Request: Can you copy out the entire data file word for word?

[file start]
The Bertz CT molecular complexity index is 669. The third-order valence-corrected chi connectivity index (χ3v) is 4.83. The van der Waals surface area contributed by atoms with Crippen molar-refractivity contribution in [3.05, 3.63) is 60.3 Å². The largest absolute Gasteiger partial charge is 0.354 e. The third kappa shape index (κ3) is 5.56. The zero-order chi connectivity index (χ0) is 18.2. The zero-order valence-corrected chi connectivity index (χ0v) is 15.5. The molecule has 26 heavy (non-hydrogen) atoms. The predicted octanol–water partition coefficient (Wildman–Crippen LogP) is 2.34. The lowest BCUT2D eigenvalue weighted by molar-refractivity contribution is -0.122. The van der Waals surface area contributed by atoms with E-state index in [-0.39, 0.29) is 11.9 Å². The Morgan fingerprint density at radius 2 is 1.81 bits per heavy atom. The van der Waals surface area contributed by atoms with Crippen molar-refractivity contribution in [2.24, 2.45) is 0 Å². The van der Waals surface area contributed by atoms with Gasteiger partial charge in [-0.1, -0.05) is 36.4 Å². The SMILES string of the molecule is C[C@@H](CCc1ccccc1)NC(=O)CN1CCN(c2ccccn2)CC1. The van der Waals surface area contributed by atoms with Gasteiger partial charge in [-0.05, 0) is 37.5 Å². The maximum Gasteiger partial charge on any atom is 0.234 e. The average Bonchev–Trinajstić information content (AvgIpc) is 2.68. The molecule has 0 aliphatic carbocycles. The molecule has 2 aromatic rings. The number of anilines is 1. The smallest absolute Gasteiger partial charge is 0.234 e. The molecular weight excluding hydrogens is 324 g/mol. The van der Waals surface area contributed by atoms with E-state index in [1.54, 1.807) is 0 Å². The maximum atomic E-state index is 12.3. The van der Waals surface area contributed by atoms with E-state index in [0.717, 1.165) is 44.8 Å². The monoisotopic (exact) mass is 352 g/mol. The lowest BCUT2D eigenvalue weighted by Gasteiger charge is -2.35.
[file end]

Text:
The Bertz CT molecular complexity index is 669. The third-order valence-corrected chi connectivity index (χ3v) is 4.83. The van der Waals surface area contributed by atoms with Crippen molar-refractivity contribution in [3.05, 3.63) is 60.3 Å². The largest absolute Gasteiger partial charge is 0.354 e. The third kappa shape index (κ3) is 5.56. The zero-order chi connectivity index (χ0) is 18.2. The zero-order valence-corrected chi connectivity index (χ0v) is 15.5. The molecule has 26 heavy (non-hydrogen) atoms. The predicted octanol–water partition coefficient (Wildman–Crippen LogP) is 2.34. The lowest BCUT2D eigenvalue weighted by molar-refractivity contribution is -0.122. The van der Waals surface area contributed by atoms with E-state index in [-0.39, 0.29) is 11.9 Å². The Morgan fingerprint density at radius 2 is 1.81 bits per heavy atom. The van der Waals surface area contributed by atoms with Crippen molar-refractivity contribution in [2.24, 2.45) is 0 Å². The van der Waals surface area contributed by atoms with Gasteiger partial charge in [-0.1, -0.05) is 36.4 Å². The SMILES string of the molecule is C[C@@H](CCc1ccccc1)NC(=O)CN1CCN(c2ccccn2)CC1. The van der Waals surface area contributed by atoms with Gasteiger partial charge in [-0.05, 0) is 37.5 Å². The maximum Gasteiger partial charge on any atom is 0.234 e. The average Bonchev–Trinajstić information content (AvgIpc) is 2.68. The molecule has 0 aliphatic carbocycles. The molecule has 2 aromatic rings. The number of anilines is 1. The smallest absolute Gasteiger partial charge is 0.234 e. The molecular weight excluding hydrogens is 324 g/mol. The van der Waals surface area contributed by atoms with E-state index in [1.54, 1.807) is 0 Å². The maximum atomic E-state index is 12.3. The van der Waals surface area contributed by atoms with E-state index in [0.717, 1.165) is 44.8 Å². The monoisotopic (exact) mass is 352 g/mol. The lowest BCUT2D eigenvalue weighted by Gasteiger charge is -2.35.